Writing about ruins, compost, regeneration and football, Alison Calder explores the ways we learn, or invent, to feel our way through new experiences. Alison Calder's poetry is known for shining the light of the poet's curiosity on all manner of "natural occurrences," which nevertheless stand out. Again, as with her first book, Wolf Tree, this collection is about what exists at the edges of human experience, what's out there but is largely unseen by the average human being - animals; the line a receiver makes running down a football field; the calligraphy of pheasant wings in the snow. It's about ghosts, how these things operate as ghosts to us now, in this age - things that might have, in another age, occupied a more central place in our lives.
About the author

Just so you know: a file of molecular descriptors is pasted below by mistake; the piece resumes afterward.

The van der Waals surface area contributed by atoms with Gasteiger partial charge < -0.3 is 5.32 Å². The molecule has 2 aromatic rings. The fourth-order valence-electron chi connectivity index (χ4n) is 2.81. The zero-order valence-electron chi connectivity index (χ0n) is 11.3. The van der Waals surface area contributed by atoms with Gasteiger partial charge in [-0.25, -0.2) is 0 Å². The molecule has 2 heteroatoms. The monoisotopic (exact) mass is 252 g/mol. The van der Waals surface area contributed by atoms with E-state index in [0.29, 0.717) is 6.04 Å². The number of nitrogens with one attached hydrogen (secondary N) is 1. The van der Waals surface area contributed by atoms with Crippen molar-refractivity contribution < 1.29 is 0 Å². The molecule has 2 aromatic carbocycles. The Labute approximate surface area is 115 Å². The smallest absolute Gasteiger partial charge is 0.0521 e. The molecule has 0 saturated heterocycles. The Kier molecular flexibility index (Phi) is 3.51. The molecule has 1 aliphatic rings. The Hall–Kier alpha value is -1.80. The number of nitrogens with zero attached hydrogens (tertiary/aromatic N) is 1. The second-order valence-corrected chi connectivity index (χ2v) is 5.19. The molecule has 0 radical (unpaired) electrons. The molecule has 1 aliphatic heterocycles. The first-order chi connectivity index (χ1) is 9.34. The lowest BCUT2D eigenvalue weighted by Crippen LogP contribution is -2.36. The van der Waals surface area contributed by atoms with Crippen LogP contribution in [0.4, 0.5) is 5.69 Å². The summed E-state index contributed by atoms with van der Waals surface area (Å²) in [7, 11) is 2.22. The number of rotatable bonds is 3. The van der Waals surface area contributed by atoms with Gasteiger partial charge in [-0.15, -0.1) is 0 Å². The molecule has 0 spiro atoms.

Alison Calder’s first poetry collection, Wolf Tree, won two Manitoba Book Awards and was a finalist for both the Gerald Lampert Award and the Pat Lowther Award for Canadian poetry. Her poetry has been published in journals and anthologies, most notably Breathing Fire:Canada’s New Poets and Exposed, and has twice circulated on Winnipeg city buses.She is the editor of Desire Never Leaves: The Poetry of Tim Lilburn (Wilfred Laurier University Press, 2007) and a critical edition of Frederick Philip Grove’s 1924 novel Settlers of the Marsh (Borealis, 2006), and the co-editor of History, Literature, and the Writing of the Canadian Prairies (University of Manitoba Press, 2005).Born in England, Alison Calder grew up in Saskatoon and now lives in Winnipeg, where she teaches Canadian Literature and creative writing at the University of Manitoba.